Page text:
Tonkatsu and Omurice, Its Origins and The #1 Captivating Ginza Eaterie Rengatei.

Tonkatsu

Rengatei: The venerable Ginza eaterie is the birthplace of classic yōshoku such as tonkatsu and omurice.

Foodies also imagine that each nation has its own special eating habits. Ironically, one of the implications of the globalization of the cuisines of the world is the obsessive interest in national distinctions. National cuisines, in fact, are typically and have always been, combinations of native and imported ingredients.

Tonkatsu
Omurice at Rengatei © othree Flickr

A case in point is Japanese food. Go to Los Angeles or Berlin and diners equate sushi, tempura, tofu and udon with Japanese cuisine. They don’t want to know that a cheap and cheerful curry (originally from India), a plate of gyoza (originally from China) or a burger (from Germany via the United States) is likely to be found and excite Japanese People.

Yōshoku 洋食 is a good case. Although the name means ‘western food,’ it is a distinctly Japanese development, and one with a long history. After the Meiji Revolution of 1868, Yoshoku first became famous, when Japan was flooded with all things western. This of course after which foreign trade was opened after it had been forbidden for more than 200 years.

Rengatei in Ginza, originally founded in 1895 as a French restaurant, was one of the first restaurants in Japan to serve yōshoku. Rengatei claims to be the birthplace of two dishes that have come to be perceived as Japanese in nature. Tonkatsu (豚カツ) is the first, and omurice (pictured above オムライス) is the second.

Tonkatsu
© llakeyy

A thick cut of pork served with Worcester sauce, rice and shredded cabbage are Tonkatsu. The first tonkatsu was served at Rengatei by Motojiro Kida, its second-generation proprietor, in 1899. The Italian cotoletta, which is a veal cutlet wrapped in breadcrumbs and deep-fried in vegetable oil, was the basis of his signature dish.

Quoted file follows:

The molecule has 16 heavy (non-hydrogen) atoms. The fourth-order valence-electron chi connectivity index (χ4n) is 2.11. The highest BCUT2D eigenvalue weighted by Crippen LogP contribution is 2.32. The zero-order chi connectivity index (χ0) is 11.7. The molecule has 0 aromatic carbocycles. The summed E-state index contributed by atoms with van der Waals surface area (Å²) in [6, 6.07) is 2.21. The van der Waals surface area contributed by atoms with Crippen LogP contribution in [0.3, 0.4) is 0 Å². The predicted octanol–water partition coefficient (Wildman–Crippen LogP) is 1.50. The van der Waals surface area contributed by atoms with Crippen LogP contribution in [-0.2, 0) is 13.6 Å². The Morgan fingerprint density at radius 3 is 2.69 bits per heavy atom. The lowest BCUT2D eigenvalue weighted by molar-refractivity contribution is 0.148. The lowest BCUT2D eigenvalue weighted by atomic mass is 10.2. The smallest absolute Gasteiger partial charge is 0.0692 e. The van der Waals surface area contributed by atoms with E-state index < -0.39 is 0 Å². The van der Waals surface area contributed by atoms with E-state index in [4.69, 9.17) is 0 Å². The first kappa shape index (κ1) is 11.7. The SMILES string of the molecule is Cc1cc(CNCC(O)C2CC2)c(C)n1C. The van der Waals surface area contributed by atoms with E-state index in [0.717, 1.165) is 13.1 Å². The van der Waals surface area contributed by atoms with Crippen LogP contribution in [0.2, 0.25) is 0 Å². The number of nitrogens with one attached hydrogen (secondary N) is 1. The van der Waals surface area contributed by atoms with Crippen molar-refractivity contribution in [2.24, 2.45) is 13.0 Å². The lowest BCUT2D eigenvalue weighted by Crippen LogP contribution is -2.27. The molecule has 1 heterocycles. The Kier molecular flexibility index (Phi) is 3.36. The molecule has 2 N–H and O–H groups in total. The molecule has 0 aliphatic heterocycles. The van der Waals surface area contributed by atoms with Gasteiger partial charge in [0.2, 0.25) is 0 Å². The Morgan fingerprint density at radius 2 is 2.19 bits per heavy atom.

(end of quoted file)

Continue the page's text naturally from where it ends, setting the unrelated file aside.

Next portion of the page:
This was a bold move, because at the time, western food was not widely popular. Most Japanese had been vegetarians prior to 1868, since Buddhism banned meat consumption, and even after the meat ban was lifted, many Japanese tended to avoid western dishes in the belief that heartburn was caused by it.

An Italian would have preferred his cutlet to be served with cooked vegetables, but this luxury was not open to Rengatei’s head chef. It took time to prepare vegetables and there was a labor shortage at the time in Tokyo. So Motojiro Kida garnished his pork cutlets with finely shredded, easier-to-prepare cabbage.

In Japanese homes, Omurice quickly became a family favorite, much loved by children, and was taken to Korea and Taiwan in the first half of the 20th century by Japanese colonialists, where it remains popular to this day.

125 years after it first opened, Rengatei is still serving delicious fusion cuisine, and still serves delicious tonkatsu and omurice. On the comprehensive menu, they’re just two of the classic yōshoku dishes and a visit is humbly recommended.

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